Guayaki is an Argentine and US company that exports yerba mate, a kind of tea, to the US but its real aims are ‘social transformation and the environmental restoration of the rainforest’. Though it operates in classic non-profit territory, it’s a business, if an unusual one – one indicator Guayaki uses to measure its performance is the number of species of birds found in its growing areas. As Alex Pryor, its co-founder, explained to Alliance, his decision to use commercial means to achieve social and environmental ends stemmed partly from his qualms about the pure profit motive of business and his fear that foundation money sometimes comes from questionable sources.
He also feels that creating a business is more sustainable and more likely to foster independence in its beneficiaries.
In the rainforest areas of Paraguay, Argentina and Brazil, small communities living on the margins of national or state parks or private biological reserves are struggling to find an economic alternative to cutting down the remaining trees surrounding these conservation sites. Pryor, who, together with his university friend and co-founder David Karr, saw this first-hand as a student, had the idea of setting up a business to produce and market a product they could cultivate in these areas. If the company paid over the odds for the product – at 300 per cent above market rate, in fact – local growers would have the motivation and the means to restore or conserve the forest on their land, at the same time earning a living wage. He calls this process ‘market-driven restoration’. This creates benefits all round, he says: a higher standard of living for the growers, including improved education and health benefits, better working conditions, and a cleaner environment with rivers free from pesticides.
The product fixed on was yerba mate, a rainforest tea native to Paraguay, Argentina and Brazil which has a number of medicinal properties, which he decided to market in the US as an alternative to coffee. ‘After ten years,’ says Pryor, ‘we are having an impact in a 40-family community of Ache Guayaki Indians in Paraguay’. The company used their name as its brand name and is paying the Indians a royalty, teaching them how to grow yerba mate, and helping them ‘generate income so that they can sustain their livelihoods and build their communities’. Now, he says, ‘they’re the experts, teaching their neighbours how to cultivate it, selling the plants from their own nurseries, and tripling their income from what they receive as a royalty from Guayaki’.
In Argentina, Guayaki works with five growers, converting mate culture from sun-grown to shade-grown. The company is restoring the growing areas with 2,000 native species trees per hectare. ‘The farmers are realizing they can generate an income from a shade-grown yerba mate which has a lot less impact on the environment, which generates higher soil fertility, brings back the birds and generates a different livelihood for them,’ says Pryor.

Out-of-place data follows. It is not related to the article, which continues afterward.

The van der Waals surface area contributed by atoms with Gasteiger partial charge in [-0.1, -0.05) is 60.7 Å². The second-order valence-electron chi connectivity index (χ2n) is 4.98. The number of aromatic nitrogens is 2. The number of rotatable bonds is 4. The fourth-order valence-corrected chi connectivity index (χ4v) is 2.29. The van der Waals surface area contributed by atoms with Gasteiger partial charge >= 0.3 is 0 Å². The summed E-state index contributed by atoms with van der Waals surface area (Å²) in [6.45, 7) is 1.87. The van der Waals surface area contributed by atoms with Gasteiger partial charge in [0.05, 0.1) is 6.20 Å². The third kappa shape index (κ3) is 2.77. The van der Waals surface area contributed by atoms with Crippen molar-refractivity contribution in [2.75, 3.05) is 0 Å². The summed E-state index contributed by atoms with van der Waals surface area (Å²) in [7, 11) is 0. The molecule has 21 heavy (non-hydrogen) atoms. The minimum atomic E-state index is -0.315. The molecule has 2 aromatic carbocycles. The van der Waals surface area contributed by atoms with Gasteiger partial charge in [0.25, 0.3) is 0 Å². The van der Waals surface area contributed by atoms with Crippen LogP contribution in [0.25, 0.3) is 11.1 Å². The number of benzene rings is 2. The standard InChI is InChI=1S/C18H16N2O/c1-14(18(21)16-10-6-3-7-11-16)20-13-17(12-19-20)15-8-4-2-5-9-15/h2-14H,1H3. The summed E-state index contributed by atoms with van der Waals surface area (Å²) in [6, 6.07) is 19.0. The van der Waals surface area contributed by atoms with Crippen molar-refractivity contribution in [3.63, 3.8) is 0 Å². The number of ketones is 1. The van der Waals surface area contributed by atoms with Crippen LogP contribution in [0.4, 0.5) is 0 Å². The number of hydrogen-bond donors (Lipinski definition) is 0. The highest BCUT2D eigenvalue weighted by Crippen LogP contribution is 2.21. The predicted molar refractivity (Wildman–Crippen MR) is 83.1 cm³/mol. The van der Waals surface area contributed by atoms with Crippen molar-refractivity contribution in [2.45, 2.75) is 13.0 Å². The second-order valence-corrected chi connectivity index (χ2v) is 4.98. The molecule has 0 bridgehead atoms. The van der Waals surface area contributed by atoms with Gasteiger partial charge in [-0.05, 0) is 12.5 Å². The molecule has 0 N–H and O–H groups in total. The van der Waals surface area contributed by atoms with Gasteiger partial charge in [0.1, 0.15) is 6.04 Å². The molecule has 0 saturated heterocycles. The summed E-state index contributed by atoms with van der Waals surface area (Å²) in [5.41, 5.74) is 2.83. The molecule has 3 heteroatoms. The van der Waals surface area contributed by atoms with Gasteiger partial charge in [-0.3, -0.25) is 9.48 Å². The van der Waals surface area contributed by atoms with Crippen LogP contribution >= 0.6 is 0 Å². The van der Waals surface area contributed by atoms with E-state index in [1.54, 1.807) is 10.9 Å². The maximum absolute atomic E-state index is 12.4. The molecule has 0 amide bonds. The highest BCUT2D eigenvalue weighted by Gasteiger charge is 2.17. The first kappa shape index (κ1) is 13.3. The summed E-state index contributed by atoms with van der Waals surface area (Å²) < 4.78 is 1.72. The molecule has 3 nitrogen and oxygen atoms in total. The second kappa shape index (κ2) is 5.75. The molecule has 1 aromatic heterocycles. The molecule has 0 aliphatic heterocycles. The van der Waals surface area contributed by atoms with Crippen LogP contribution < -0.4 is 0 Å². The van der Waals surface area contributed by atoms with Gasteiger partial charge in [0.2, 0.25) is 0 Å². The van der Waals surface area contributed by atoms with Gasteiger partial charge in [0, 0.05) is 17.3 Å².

Alex Pryor toyed with the idea of creating a non-profit but decided instead to start a business that would fulfil the same social and environmental goals but be sustained economically by demand for its product.
There’s a deeper reason, too, why he opted to create a business rather than a non-profit. ‘I was questioning the idea that the measurement of success is how much economic return you can bring to the business, regardless of how you conduct that business. You make your money and then, if you’re successful, you give some of it away. I was also aware that with foundations it is never very clear where the money has come from.’ He also felt that too often the supposed beneficiaries of foundation funding get very little of it, and that little creates a form of dependency. ‘Foundations seem to be donating constantly to the same projects and those projects never end up being sustainable in themselves.’
He sees a virtuous circle in which a small enterprise like Guayaki can help to make a big change. ‘As it scales up, the more products it will sell, the more small growers it will help, the more restoration will happen, the more trees will be planted. As long as the social and environmental indicators are sustained, the business will grow and sustain itself, and the environment and the social context will sustain itself as well.’
Other small businesses could get involved as well, he says. ‘We don’t want the people we work with to depend 100 per cent on Guayaki. We create bridges with other businesses, or we empower people to create their own businesses. That way, we help build the conditions for them to be able to do what they want, to really live their dreams.’